It looks like aliens have invaded the layout!



The projection of Santa and his reindeer was a favorite part; they were able to use the art of N.C. in the portrait of Santa.



For all those that celebrate, I hope you have a very merry Christmas!

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Tuesday, December 24, 2019

Temple Tuesday: Shirley’s Narrow Escape!



Eighty years ago, Shirley Temple narrowly escaped an attempt on her life when she appeared on radio for the very first time. December 24, 1939, Nelson Eddy was the host and narrator for the Screen Guild presentation of “The Blue Bird.” As Shirley recalled the incident in her autobiography “Child Star”:

“In a rare exception to Mother’s policy, I was permitted to appear on a Christmas Eve benefit radio broadcast of the Screen Guild Theatre, featuring me in a half-hour dramatic except from the film and a ‘Silent Night’ due with Nelson Eddy. An untimely sore throat worried me a little, but I knew Eddy could carry me if my voice weakened. My upstairs theatre dressing room faced directly onto a parking lot. Standing at the window I looked out while Mother fussed around with the back of my hair, and I saw a scruffily dressed woman carrying a large handbag come along below, peering up into each window as if searching. When she saw me, her face lit up with recognition. Scowling, she raised her fist and shouted something unintelligible. “What is she doing?” I asked Mother, who simply dropped the venetian blind, and urged me to concentrate on my lines. As a general precaution, however, she reported the odd event to a theatre official. Jumpy about possible public disturbance, he in turn passed the word to local police, who upgraded the incident to a possible kidnapping and involved the local FBI.”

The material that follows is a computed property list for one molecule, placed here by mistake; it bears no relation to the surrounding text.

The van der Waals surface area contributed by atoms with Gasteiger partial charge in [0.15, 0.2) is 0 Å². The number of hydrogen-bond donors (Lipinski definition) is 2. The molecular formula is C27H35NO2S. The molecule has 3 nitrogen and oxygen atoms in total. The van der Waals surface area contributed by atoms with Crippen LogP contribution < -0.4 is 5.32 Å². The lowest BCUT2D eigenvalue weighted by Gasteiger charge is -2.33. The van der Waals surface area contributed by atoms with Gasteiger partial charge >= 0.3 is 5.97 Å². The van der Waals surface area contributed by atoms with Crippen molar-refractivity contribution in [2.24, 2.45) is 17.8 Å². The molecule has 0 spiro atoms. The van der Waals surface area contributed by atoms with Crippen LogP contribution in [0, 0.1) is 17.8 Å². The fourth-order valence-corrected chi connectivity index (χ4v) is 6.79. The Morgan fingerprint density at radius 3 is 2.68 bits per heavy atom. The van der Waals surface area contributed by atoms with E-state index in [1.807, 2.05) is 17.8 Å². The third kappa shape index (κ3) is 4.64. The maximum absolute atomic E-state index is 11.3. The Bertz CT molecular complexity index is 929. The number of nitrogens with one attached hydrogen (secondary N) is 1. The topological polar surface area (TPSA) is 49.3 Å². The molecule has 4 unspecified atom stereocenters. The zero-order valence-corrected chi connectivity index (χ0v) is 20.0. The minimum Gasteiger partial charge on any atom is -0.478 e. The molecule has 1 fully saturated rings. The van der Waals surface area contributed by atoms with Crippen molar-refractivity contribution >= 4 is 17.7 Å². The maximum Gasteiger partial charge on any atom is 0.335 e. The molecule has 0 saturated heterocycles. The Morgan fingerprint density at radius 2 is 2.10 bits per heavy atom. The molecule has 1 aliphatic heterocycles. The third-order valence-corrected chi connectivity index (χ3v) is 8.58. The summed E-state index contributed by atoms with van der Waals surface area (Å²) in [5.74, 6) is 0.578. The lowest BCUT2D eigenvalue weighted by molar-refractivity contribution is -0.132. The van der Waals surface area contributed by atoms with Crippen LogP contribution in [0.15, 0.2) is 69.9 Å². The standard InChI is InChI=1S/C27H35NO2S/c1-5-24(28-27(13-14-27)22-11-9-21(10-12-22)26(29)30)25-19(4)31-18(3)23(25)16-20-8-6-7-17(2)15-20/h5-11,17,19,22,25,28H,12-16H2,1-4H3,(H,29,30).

Midway through Shirley’s performance of “Someday You'll Find Your Bluebird,” she looked into the audience and saw the same woman, seated in the front row.

“Slowly the woman rose, like one transfixed, raising her gun until it pointed directly at me. [Two security men] had spotted the woman, and both came crowding and stumbling past the extended legs of seated patrons...I just shrank down behind my microphone, my voice locked on another ‘oo-oo-oo.’ Why the woman did not pull the trigger before being roughly seized by the two men is hers to answer and mine to bless. Disarmed and lifted bodily, she made no sound audible over the orchestra music, nor did the orchestra leader, his back to the disturbance, miss a beat...Next day an FBI agent called. The woman’s gun had been loaded and she had indeed intended to kill me, for stealing her daughter’s soul. Several hours before my birth, she had borne a girl, and at the very hour of my birth, her baby had died. My soul was in fact her daughter’s, she claimed. To avenge the theft, she had set out to kill my body. Although the tale seemed understandable to me, Mother would have known its crucial fallacy. My birthday the woman was using was 1929, the one fabricated long before by Winfield Sheehan [of Fox studio]. In truth it was by one year, so somebody else had stolen the soul.”



At the end of the show, Nelson and Shirley sang a duet of “Silent Night.” Smiling for the cameras, they hugged each other, masking the very serious incident that had occurred just moments before. Shirley’s parting words to the radio audience held more meaning than any of the listeners that night could have been aware of: “This has been a very exciting Christmas Eve for me!”



As the saying goes, the show must go on!